Then again, whilst he has confirmed there will be no pre-Christmas Stormont poll, there’s heavy money ‘H-H’ will bring forward legislation at Westminster in the New Year after the festive recess to ensure there’s no election at all!
The word is that this decision is coming directly from 10 Downing Street itself and the latest Tory administration is going to make Northern Ireland suffer via the cost of living crisis as a punishment for the DUP stabbing former PM Theresa May in the back over the then Withdrawal Agreement regarding Brexit.
At that time, Conservative PM May was locked into a ‘confidence and supply’ arrangement with the DUP to prop up her Tory Government. Many Tories feel the DUP stabbed her in the back politically by not supporting her Withdrawal Agreement.
It has been suggested that had the DUP backed the Withdrawal Agreement, there would never have been a Northern Ireland Protocol.
In late 2022 and early 2023, the Tories will now make it clear that the Province is suffering economically because of the DUP - all aimed at trying to persuade the DUP to blink politically and perform its own U-turn by triggering the power-sharing Executive at Stormont by nominating both an Assembly Speaker and a deputy First Minister.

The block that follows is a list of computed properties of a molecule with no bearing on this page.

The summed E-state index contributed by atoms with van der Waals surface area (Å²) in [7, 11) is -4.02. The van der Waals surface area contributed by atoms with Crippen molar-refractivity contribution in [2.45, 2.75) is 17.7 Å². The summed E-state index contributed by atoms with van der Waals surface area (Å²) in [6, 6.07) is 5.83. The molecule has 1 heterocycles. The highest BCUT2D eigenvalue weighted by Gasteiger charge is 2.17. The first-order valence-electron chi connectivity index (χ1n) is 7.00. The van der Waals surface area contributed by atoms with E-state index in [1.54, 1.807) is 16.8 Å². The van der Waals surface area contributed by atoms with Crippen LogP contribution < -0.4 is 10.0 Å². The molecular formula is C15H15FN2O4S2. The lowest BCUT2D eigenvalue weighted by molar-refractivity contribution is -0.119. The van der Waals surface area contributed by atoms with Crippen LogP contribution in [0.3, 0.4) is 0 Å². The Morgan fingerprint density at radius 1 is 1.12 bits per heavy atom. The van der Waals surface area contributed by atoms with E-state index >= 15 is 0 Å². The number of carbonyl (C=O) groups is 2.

The bottom line is that the Protocol has been totally destabilising for Northern Ireland, which is probably why Sinn Fein is so enthusiastic about the Protocol as the republican movement’s mouthpiece sees it as a lever to nudge the Province out of the Union.
In addressing this issue of the negativity created by the Protocol, we need to set aside the debate about whether people voted remain or leave and whether Brexit has been good or bad for the United Kingdom, for Northern Ireland specifically, and indeed, the entire geographical island of Ireland.
What the Protocol has really put at stake is the future of the 1998 Good Friday Agreement and the entire peace process which so many people have worked to achieve and maintain over the past quarter of a century.
We cannot ever again allow a situation to develop in Northern Ireland where because of a political vacuum that we see a return to violence. Democracy and the ballot box must always be the winners.
It would be an insult to the memory of the 3,000 people who died in the Troubles and the many tens of thousands more who were affected by those Troubles if we as a democratic society allowed the gun and the bomb to take centre stage once again.